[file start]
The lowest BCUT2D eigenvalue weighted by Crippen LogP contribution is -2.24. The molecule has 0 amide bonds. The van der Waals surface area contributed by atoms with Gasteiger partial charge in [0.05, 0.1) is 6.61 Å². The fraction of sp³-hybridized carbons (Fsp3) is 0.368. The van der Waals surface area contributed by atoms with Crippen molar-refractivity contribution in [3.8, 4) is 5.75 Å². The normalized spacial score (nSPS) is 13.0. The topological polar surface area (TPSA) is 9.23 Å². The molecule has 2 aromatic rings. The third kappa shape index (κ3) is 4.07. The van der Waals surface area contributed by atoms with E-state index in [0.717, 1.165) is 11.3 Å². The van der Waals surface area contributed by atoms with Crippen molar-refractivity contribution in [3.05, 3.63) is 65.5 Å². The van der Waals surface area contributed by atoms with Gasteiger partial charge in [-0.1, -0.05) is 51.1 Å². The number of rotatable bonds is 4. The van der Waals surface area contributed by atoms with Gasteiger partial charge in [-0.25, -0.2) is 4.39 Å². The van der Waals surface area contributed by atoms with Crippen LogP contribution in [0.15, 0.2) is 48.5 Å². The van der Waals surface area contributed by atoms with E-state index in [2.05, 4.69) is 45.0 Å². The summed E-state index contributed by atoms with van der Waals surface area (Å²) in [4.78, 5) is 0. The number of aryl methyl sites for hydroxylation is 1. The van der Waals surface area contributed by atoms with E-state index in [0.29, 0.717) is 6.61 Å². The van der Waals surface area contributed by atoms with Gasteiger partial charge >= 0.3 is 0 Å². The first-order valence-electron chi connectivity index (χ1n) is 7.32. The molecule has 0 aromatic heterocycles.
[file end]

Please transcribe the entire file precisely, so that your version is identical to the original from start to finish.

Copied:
The lowest BCUT2D eigenvalue weighted by Crippen LogP contribution is -2.24. The molecule has 0 amide bonds. The van der Waals surface area contributed by atoms with Gasteiger partial charge in [0.05, 0.1) is 6.61 Å². The fraction of sp³-hybridized carbons (Fsp3) is 0.368. The van der Waals surface area contributed by atoms with Crippen molar-refractivity contribution in [3.8, 4) is 5.75 Å². The normalized spacial score (nSPS) is 13.0. The topological polar surface area (TPSA) is 9.23 Å². The molecule has 2 aromatic rings. The third kappa shape index (κ3) is 4.07. The van der Waals surface area contributed by atoms with E-state index in [0.717, 1.165) is 11.3 Å². The van der Waals surface area contributed by atoms with Crippen molar-refractivity contribution in [3.05, 3.63) is 65.5 Å². The van der Waals surface area contributed by atoms with Gasteiger partial charge in [-0.1, -0.05) is 51.1 Å². The number of rotatable bonds is 4. The van der Waals surface area contributed by atoms with Gasteiger partial charge in [-0.25, -0.2) is 4.39 Å². The van der Waals surface area contributed by atoms with Crippen LogP contribution in [0.15, 0.2) is 48.5 Å². The van der Waals surface area contributed by atoms with E-state index in [2.05, 4.69) is 45.0 Å². The summed E-state index contributed by atoms with van der Waals surface area (Å²) in [4.78, 5) is 0. The number of aryl methyl sites for hydroxylation is 1. The van der Waals surface area contributed by atoms with E-state index in [0.29, 0.717) is 6.61 Å². The van der Waals surface area contributed by atoms with Gasteiger partial charge >= 0.3 is 0 Å². The first-order valence-electron chi connectivity index (χ1n) is 7.32. The molecule has 0 aromatic heterocycles.